More good stuff on the open frontiers – 5/28
A few articles on technology, education, energy, and publishing that are worth a read. The frontier is wide open in those areas. Just a brief comment from me.
Innovation, inside the box
7/1/13 – Wharton – How LEGO Stopped Thinking Outside the Box and Innovated Inside the Brick – LEGO started losing money when their innovations needed a completely new set of parts for every innovation. They regained their 20%+ growth curve and 40% profit increase when they innovated new toys using existing pieces. Their outside-the-box innovation almost sank them. Staying inside the box returned them to growth and profits. Hat tip: Emproprise-BI: Structured innovation, via LEGO.
Lesson from my grad school classes: stay inside your competencies. LEGO makes bricks, not video games, TV shows, or bendable action figures. They thrive when they do what they do best.
4/30 – Wall Street Journal – With Free Web Courses, Wharton Seeks Edge in Traditional Programs – Wharton will have its 15th MOOC on-line by the end of the year. The free, non-credit courses are essentially an intro to the graduate experience. Four classes form a foundational series that tracks part of the first year curriculum. Article says the courses cost between $20K and $50K to produce. As an indicator of how light the courses are now and what it will take to upgrade them to credit, one professor said he would need to increase the outside reading load from one hour a week to four hours a week. A predictive comment from the professor:
Dr. Ulrich predicts that, using insights from running MOOCs, the school will eventually deliver a quarter of its traditional M.B.A. content online.
5/6 – SpaceX – F9R Flight Test – SpaceX posted a video of testing their main booster, the Falcon F9R. It went to 3,000 feet, hovered a few seconds, then set back down gently at the place it launched from. Very cool.
Behind the Black points out that SpaceX was able to turn the Falcon and earlier Grasshopper vehicles around and launch them again quickly. Very, very cool.
5/18 – SFGate – SpaceX Dragon returns to Earth from space station – A Dragon capsule returned safely to the ocean with 3,500 pounds of experiments and equipment. This is the fourth time SpaceX has successfully landed a Dragon. It is the only supply ship that can return contents to Earth. Goal is to expand its capabilities to ferry astronauts to and from space.
5/3 – Economist – Sex, writhes and videotape – This could upset lots of research that involves animals. Researchers found that mice can tell from scent whether males or females are in the room conducting experiments. The mice responded differently if men or women were around. The effect was repeated if t-shirts worn overnight by men or women were left in the room during an experiment. Further isolated to a chemical in men or women’s sweat. Bad news is this could skew test results depending on whether male or female lab assistants do the testing.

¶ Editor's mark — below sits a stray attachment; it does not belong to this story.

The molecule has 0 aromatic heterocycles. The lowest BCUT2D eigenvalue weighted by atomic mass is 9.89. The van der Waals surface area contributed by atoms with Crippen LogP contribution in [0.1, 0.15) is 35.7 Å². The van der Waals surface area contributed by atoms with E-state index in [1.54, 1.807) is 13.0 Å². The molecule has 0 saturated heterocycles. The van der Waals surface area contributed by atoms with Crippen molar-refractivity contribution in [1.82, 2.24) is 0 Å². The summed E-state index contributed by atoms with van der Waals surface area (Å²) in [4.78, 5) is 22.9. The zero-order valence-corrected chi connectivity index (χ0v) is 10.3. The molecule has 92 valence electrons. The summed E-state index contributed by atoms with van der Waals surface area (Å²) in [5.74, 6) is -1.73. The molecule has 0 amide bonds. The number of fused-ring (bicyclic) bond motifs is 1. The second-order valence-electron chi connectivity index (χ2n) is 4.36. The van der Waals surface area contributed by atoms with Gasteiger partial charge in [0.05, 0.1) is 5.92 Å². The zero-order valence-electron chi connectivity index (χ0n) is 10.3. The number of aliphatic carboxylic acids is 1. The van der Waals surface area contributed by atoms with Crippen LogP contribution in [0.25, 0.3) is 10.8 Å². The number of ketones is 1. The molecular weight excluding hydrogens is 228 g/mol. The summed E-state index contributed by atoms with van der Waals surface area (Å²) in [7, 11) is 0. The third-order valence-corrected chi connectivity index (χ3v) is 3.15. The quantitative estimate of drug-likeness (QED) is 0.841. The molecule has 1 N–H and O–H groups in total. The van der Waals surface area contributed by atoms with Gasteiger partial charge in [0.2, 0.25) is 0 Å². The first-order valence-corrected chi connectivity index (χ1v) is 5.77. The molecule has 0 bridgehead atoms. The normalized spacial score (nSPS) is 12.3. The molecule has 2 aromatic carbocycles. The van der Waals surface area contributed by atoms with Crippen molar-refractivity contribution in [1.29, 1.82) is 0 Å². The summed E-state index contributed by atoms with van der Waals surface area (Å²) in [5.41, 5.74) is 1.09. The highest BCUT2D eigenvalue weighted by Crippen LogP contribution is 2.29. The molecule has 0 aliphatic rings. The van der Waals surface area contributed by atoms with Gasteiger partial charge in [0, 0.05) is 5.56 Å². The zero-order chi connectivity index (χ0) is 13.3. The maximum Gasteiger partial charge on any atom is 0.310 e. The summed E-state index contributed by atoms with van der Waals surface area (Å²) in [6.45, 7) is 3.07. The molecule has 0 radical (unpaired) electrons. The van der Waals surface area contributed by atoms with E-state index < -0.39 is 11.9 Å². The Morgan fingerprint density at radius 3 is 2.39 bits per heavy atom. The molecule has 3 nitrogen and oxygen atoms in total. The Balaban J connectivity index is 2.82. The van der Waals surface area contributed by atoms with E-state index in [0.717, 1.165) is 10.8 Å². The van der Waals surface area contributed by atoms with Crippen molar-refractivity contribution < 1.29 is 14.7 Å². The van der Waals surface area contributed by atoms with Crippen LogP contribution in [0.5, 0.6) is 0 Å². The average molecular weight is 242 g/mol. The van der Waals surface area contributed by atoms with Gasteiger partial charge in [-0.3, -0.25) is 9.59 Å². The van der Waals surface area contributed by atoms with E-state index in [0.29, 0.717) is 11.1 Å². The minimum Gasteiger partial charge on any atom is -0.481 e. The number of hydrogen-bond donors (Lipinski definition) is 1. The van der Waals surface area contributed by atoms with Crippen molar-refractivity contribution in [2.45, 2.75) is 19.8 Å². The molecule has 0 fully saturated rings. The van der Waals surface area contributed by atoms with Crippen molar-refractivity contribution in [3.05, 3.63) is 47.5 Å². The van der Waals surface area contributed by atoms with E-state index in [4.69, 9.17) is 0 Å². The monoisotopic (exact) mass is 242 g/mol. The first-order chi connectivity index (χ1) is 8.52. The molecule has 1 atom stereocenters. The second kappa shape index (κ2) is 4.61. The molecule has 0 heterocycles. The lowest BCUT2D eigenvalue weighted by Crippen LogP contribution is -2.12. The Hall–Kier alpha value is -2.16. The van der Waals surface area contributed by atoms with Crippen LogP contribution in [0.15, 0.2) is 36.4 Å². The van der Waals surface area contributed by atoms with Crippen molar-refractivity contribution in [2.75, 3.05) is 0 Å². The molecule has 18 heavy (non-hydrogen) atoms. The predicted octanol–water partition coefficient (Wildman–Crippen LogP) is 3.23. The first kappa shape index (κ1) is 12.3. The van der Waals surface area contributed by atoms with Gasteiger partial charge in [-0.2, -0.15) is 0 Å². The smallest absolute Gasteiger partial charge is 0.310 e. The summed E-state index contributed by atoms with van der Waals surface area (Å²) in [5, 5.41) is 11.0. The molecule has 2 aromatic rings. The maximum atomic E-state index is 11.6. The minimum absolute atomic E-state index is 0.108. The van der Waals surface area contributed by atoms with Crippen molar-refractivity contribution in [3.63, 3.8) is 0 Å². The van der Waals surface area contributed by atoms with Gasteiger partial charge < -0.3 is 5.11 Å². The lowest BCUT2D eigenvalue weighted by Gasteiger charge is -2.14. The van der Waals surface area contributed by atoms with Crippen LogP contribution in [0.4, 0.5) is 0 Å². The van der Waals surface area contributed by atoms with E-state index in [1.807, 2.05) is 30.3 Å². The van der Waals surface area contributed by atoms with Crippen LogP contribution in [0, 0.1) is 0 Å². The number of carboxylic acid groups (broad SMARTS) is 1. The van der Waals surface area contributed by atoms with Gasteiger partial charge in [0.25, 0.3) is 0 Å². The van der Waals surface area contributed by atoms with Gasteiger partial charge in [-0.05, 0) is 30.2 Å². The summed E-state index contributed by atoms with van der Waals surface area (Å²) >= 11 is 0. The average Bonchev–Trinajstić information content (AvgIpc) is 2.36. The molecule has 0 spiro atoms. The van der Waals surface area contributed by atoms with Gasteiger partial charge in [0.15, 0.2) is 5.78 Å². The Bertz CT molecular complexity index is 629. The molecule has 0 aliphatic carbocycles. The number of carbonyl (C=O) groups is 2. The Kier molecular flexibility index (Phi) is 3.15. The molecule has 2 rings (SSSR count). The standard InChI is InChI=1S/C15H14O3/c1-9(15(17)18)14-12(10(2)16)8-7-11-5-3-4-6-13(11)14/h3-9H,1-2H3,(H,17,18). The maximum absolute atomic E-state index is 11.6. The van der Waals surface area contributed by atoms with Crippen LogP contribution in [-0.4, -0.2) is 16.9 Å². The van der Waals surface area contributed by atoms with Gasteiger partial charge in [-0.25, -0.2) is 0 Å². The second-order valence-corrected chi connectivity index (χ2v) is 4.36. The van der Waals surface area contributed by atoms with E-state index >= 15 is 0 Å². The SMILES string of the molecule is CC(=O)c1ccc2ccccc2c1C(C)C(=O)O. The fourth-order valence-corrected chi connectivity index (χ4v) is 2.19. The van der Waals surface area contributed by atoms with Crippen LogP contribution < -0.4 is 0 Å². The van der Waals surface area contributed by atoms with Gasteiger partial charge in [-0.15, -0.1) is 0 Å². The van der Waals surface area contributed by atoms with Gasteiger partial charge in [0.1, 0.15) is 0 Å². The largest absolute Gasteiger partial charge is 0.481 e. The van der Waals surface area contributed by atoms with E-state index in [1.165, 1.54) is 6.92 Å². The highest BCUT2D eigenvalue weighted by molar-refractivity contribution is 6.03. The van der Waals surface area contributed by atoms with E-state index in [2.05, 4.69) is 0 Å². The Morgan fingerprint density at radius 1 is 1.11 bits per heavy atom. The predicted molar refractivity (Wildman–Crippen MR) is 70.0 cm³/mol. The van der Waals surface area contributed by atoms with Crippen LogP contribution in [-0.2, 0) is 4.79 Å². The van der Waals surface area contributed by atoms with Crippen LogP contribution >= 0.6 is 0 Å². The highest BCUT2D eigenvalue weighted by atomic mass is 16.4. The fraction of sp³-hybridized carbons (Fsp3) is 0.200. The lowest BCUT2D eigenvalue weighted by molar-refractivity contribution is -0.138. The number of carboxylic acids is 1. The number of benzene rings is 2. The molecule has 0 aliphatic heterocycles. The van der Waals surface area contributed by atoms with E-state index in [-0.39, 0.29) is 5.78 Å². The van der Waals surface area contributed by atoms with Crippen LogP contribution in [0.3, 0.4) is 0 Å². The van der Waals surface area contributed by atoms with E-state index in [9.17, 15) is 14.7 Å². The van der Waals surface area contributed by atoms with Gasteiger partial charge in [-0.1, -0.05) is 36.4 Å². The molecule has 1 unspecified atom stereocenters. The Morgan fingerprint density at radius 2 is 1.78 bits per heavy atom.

5/6 – Defense One – Every Country Will Have Armed Drones Within Ten Years – Article says 35 countries have drones today and 7 of those have armed drones. In a decade, every country on the planet could either buy or build drones with weapons. There is disagreement amongst experts whether an anti-proliferation treaty would do any good to slow the spread.
5/19 – tymshft – The pendulum is shifting away from the cloud. Told you so. – John Bredehoft points to an article in the Wall Street Journal that mentions bandwidth isn’t sufficient for every device to communicate to a cloud based source. As a result, more devices are doing more of the work on the local device. New word for this is ‘the fog.’ John points out this is a swing away from doing everything in the cloud. The pendulum is swinging again.
5/21 – The Feed – Is California’s Monterey Shale Just a Pipe Dream? – The EIA has revised downward by 96% the estimated amount of recoverable oil in the Monterey Shale field in California. Old estimate was 13,700M barrels. Due to the shattering of rock due to all the earthquakes, EIA estimates there is only 600M barrels. If 13B were actually recoverable, it could have gone a long way towards fixing some serious problems in the Golden State.
5/16 – Fuel Fix – Shale is a U.S. Phenomenon – The radical increase in shale production started in the U.S. It is unlikely to take off very many other places in the world and even that will take years to develop. Why?
…no place else in the world has the combination the U.S. does – the capital, engineers, geologists, chemists, a legal system that recognizes mineral rights, pipelines, midstream infrastructure and a ready market.
Look at the concentration in the U.S.:
“We have more petroleum engineers than the rest of the countries put together. Of all of the horizontal wells that have been drilled in the last five years, 99 percent of them are in the United States. Of all the wells that have ever been drilled ever, three quarters are in the United States.”
The speaker thinks Mexico will be the next country with a shale revolution.
5/25- The Feed – America’s Biofuel Boondoggle in One Simple Graph – Short version: a massive gap today growing to humongous in 2022 between two lines. First, the accelerating amount of ethanol that manufacturers are mandated to produce. Second, the flatline of ethanol projected to be used. The flatline is because people are driving less and any engine older than a few years will burn up if fed more than 10% corn-in-the-tank. Conclusion: massive fail. When will we be able to admit that?